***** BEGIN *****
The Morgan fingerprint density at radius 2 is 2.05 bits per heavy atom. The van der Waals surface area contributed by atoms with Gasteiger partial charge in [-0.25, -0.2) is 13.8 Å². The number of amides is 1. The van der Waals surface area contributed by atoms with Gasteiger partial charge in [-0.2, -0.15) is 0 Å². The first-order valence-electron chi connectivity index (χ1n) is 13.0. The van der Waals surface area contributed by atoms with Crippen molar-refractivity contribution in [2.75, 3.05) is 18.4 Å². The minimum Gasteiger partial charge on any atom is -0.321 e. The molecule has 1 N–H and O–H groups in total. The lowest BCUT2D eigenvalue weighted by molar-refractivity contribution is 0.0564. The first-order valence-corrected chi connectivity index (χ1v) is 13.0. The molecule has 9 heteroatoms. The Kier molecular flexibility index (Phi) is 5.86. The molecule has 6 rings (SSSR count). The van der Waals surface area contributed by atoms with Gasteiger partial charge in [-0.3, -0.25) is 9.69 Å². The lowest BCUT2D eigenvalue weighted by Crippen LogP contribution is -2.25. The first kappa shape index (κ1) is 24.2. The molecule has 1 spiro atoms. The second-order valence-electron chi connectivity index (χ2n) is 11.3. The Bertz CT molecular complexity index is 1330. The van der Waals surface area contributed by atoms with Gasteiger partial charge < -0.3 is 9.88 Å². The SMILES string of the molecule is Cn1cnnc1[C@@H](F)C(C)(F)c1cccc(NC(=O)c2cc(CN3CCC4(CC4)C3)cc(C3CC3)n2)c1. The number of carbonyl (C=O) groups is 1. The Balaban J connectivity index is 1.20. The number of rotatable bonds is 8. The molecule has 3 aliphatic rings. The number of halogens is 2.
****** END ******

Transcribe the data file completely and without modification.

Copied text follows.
The Morgan fingerprint density at radius 2 is 2.05 bits per heavy atom. The van der Waals surface area contributed by atoms with Gasteiger partial charge in [-0.25, -0.2) is 13.8 Å². The number of amides is 1. The van der Waals surface area contributed by atoms with Gasteiger partial charge in [-0.2, -0.15) is 0 Å². The first-order valence-electron chi connectivity index (χ1n) is 13.0. The van der Waals surface area contributed by atoms with Crippen molar-refractivity contribution in [2.75, 3.05) is 18.4 Å². The minimum Gasteiger partial charge on any atom is -0.321 e. The molecule has 1 N–H and O–H groups in total. The lowest BCUT2D eigenvalue weighted by molar-refractivity contribution is 0.0564. The first-order valence-corrected chi connectivity index (χ1v) is 13.0. The molecule has 9 heteroatoms. The Kier molecular flexibility index (Phi) is 5.86. The molecule has 6 rings (SSSR count). The van der Waals surface area contributed by atoms with Gasteiger partial charge in [-0.3, -0.25) is 9.69 Å². The lowest BCUT2D eigenvalue weighted by Crippen LogP contribution is -2.25. The first kappa shape index (κ1) is 24.2. The molecule has 1 spiro atoms. The second-order valence-electron chi connectivity index (χ2n) is 11.3. The Bertz CT molecular complexity index is 1330. The van der Waals surface area contributed by atoms with Gasteiger partial charge < -0.3 is 9.88 Å². The SMILES string of the molecule is Cn1cnnc1[C@@H](F)C(C)(F)c1cccc(NC(=O)c2cc(CN3CCC4(CC4)C3)cc(C3CC3)n2)c1. The number of carbonyl (C=O) groups is 1. The Balaban J connectivity index is 1.20. The number of rotatable bonds is 8. The molecule has 3 aliphatic rings. The number of halogens is 2.